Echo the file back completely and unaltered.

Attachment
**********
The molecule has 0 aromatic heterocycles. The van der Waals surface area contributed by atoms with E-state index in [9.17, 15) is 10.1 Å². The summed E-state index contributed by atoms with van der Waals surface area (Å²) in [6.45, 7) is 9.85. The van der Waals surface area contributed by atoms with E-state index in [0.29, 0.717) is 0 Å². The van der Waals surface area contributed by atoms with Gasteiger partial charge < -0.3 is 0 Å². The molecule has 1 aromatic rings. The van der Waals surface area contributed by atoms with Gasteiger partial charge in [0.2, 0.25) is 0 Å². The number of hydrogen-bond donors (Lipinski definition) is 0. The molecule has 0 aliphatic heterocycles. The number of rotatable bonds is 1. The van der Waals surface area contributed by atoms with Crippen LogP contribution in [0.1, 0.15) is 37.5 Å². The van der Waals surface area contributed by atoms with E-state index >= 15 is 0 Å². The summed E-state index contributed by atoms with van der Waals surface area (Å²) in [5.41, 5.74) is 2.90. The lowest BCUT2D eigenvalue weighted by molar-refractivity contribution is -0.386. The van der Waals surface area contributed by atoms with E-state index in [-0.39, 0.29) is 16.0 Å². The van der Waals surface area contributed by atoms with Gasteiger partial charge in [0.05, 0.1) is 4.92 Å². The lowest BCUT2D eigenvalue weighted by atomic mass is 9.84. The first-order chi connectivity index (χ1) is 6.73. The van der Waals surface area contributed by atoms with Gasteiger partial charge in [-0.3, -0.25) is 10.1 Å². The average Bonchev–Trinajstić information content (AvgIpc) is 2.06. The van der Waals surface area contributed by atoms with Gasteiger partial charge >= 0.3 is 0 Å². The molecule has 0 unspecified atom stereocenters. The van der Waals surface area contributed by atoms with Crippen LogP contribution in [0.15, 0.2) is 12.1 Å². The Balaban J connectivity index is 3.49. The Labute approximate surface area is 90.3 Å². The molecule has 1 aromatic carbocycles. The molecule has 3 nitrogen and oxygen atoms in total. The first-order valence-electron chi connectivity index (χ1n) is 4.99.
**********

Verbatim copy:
The molecule has 0 aromatic heterocycles. The van der Waals surface area contributed by atoms with E-state index in [9.17, 15) is 10.1 Å². The summed E-state index contributed by atoms with van der Waals surface area (Å²) in [6.45, 7) is 9.85. The van der Waals surface area contributed by atoms with E-state index in [0.29, 0.717) is 0 Å². The van der Waals surface area contributed by atoms with Gasteiger partial charge < -0.3 is 0 Å². The molecule has 1 aromatic rings. The van der Waals surface area contributed by atoms with Gasteiger partial charge in [0.2, 0.25) is 0 Å². The number of hydrogen-bond donors (Lipinski definition) is 0. The molecule has 0 aliphatic heterocycles. The number of rotatable bonds is 1. The van der Waals surface area contributed by atoms with Crippen LogP contribution in [0.1, 0.15) is 37.5 Å². The van der Waals surface area contributed by atoms with E-state index >= 15 is 0 Å². The summed E-state index contributed by atoms with van der Waals surface area (Å²) in [5.41, 5.74) is 2.90. The lowest BCUT2D eigenvalue weighted by molar-refractivity contribution is -0.386. The van der Waals surface area contributed by atoms with E-state index in [-0.39, 0.29) is 16.0 Å². The van der Waals surface area contributed by atoms with Gasteiger partial charge in [0.05, 0.1) is 4.92 Å². The lowest BCUT2D eigenvalue weighted by atomic mass is 9.84. The first-order chi connectivity index (χ1) is 6.73. The van der Waals surface area contributed by atoms with Gasteiger partial charge in [-0.3, -0.25) is 10.1 Å². The average Bonchev–Trinajstić information content (AvgIpc) is 2.06. The van der Waals surface area contributed by atoms with Gasteiger partial charge >= 0.3 is 0 Å². The molecule has 0 unspecified atom stereocenters. The van der Waals surface area contributed by atoms with Crippen LogP contribution in [0.15, 0.2) is 12.1 Å². The Balaban J connectivity index is 3.49. The Labute approximate surface area is 90.3 Å². The molecule has 1 aromatic carbocycles. The molecule has 3 nitrogen and oxygen atoms in total. The first-order valence-electron chi connectivity index (χ1n) is 4.99.